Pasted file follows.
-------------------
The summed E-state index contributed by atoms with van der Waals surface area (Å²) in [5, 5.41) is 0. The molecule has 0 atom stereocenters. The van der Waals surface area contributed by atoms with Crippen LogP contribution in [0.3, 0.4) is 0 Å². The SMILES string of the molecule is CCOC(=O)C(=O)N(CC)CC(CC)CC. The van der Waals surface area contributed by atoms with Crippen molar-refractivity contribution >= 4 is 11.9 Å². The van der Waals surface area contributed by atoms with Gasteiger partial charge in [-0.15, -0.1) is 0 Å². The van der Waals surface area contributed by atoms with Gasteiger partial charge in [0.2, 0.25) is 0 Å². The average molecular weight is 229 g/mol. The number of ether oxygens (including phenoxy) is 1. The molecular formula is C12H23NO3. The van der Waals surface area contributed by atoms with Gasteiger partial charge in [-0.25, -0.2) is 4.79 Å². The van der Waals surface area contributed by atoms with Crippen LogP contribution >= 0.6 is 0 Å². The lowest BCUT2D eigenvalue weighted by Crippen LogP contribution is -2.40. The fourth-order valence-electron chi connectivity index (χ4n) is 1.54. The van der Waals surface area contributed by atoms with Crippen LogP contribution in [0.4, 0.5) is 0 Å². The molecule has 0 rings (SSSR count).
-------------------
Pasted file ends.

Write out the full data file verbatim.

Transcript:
The summed E-state index contributed by atoms with van der Waals surface area (Å²) in [5, 5.41) is 0. The molecule has 0 atom stereocenters. The van der Waals surface area contributed by atoms with Crippen LogP contribution in [0.3, 0.4) is 0 Å². The SMILES string of the molecule is CCOC(=O)C(=O)N(CC)CC(CC)CC. The van der Waals surface area contributed by atoms with Crippen molar-refractivity contribution >= 4 is 11.9 Å². The van der Waals surface area contributed by atoms with Gasteiger partial charge in [-0.15, -0.1) is 0 Å². The van der Waals surface area contributed by atoms with Gasteiger partial charge in [0.2, 0.25) is 0 Å². The average molecular weight is 229 g/mol. The number of ether oxygens (including phenoxy) is 1. The molecular formula is C12H23NO3. The van der Waals surface area contributed by atoms with Gasteiger partial charge in [-0.25, -0.2) is 4.79 Å². The van der Waals surface area contributed by atoms with Crippen LogP contribution >= 0.6 is 0 Å². The lowest BCUT2D eigenvalue weighted by Crippen LogP contribution is -2.40. The fourth-order valence-electron chi connectivity index (χ4n) is 1.54. The van der Waals surface area contributed by atoms with Crippen LogP contribution in [0.4, 0.5) is 0 Å². The molecule has 0 rings (SSSR count).